The Litchfield Law School, established by Tapping Reeve in Litchfield,
Connecticut, was the first law school in America. From its opening in 1774, the
school trained more than 1,000 students before it closed in 1833. The course of
instruction included lectures by Reeve, a graduate of Princeton College, and
moot court sessions. Students transcribed Reeve's lectures into notebooks like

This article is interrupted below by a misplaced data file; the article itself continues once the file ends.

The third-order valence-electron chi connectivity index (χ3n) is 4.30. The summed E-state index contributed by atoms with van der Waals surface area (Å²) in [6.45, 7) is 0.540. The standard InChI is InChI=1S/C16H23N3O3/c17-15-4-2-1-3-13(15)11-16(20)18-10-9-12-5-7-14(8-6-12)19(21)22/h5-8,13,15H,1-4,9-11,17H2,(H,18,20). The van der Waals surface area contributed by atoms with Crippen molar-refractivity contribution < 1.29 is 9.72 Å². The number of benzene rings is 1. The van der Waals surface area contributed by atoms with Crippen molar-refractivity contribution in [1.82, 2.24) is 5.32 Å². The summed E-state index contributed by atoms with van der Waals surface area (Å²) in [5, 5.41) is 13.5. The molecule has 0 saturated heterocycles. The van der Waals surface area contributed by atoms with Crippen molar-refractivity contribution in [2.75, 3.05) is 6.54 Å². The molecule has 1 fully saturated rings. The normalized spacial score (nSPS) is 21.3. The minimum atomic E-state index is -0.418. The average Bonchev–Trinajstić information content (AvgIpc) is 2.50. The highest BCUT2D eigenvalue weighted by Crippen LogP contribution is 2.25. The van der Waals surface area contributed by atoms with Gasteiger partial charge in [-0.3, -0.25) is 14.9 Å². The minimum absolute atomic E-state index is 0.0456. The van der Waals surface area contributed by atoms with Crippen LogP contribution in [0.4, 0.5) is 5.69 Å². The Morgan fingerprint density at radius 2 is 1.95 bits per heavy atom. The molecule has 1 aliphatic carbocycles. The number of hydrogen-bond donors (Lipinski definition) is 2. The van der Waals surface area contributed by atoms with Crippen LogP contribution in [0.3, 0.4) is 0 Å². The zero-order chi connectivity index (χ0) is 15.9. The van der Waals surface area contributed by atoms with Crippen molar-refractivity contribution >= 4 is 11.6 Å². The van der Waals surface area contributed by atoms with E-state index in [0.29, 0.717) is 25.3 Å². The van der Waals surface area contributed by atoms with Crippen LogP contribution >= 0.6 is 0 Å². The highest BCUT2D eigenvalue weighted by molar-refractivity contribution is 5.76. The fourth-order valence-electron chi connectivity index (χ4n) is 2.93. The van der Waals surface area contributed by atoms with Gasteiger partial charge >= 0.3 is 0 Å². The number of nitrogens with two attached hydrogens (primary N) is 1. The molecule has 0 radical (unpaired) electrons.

this, which would later serve as useful reference works in the law office.
William Samuel Johnson (not the first president of Columbia College, but
related to that family) received his A.B. from Union College (Schenectady, N.Y.)
in 1816 after which he read law at the Litchfield Law School. He began his
practice in New York City and was later elected to the N.Y. State Senate in
1848, representing the sixth district in Manhattan.